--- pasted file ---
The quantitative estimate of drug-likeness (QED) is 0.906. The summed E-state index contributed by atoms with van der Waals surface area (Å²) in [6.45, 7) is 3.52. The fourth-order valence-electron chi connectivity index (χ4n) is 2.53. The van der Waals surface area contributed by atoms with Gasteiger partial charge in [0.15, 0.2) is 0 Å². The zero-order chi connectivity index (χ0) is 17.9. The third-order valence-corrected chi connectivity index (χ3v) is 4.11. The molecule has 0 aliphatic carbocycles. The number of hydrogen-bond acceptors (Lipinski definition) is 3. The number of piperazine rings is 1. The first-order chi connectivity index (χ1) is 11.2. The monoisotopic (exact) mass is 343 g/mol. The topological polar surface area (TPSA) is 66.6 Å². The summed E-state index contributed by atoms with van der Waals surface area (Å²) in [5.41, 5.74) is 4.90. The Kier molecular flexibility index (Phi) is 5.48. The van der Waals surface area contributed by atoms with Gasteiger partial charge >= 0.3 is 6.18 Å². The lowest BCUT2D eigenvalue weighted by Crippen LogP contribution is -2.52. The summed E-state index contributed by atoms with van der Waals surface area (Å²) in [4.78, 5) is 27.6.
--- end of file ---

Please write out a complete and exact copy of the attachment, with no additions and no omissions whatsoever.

The quantitative estimate of drug-likeness (QED) is 0.906. The summed E-state index contributed by atoms with van der Waals surface area (Å²) in [6.45, 7) is 3.52. The fourth-order valence-electron chi connectivity index (χ4n) is 2.53. The van der Waals surface area contributed by atoms with Gasteiger partial charge in [0.15, 0.2) is 0 Å². The zero-order chi connectivity index (χ0) is 17.9. The third-order valence-corrected chi connectivity index (χ3v) is 4.11. The molecule has 0 aliphatic carbocycles. The number of hydrogen-bond acceptors (Lipinski definition) is 3. The number of piperazine rings is 1. The first-order chi connectivity index (χ1) is 11.2. The monoisotopic (exact) mass is 343 g/mol. The topological polar surface area (TPSA) is 66.6 Å². The summed E-state index contributed by atoms with van der Waals surface area (Å²) in [5.41, 5.74) is 4.90. The Kier molecular flexibility index (Phi) is 5.48. The van der Waals surface area contributed by atoms with Gasteiger partial charge >= 0.3 is 6.18 Å². The lowest BCUT2D eigenvalue weighted by Crippen LogP contribution is -2.52. The summed E-state index contributed by atoms with van der Waals surface area (Å²) in [4.78, 5) is 27.6.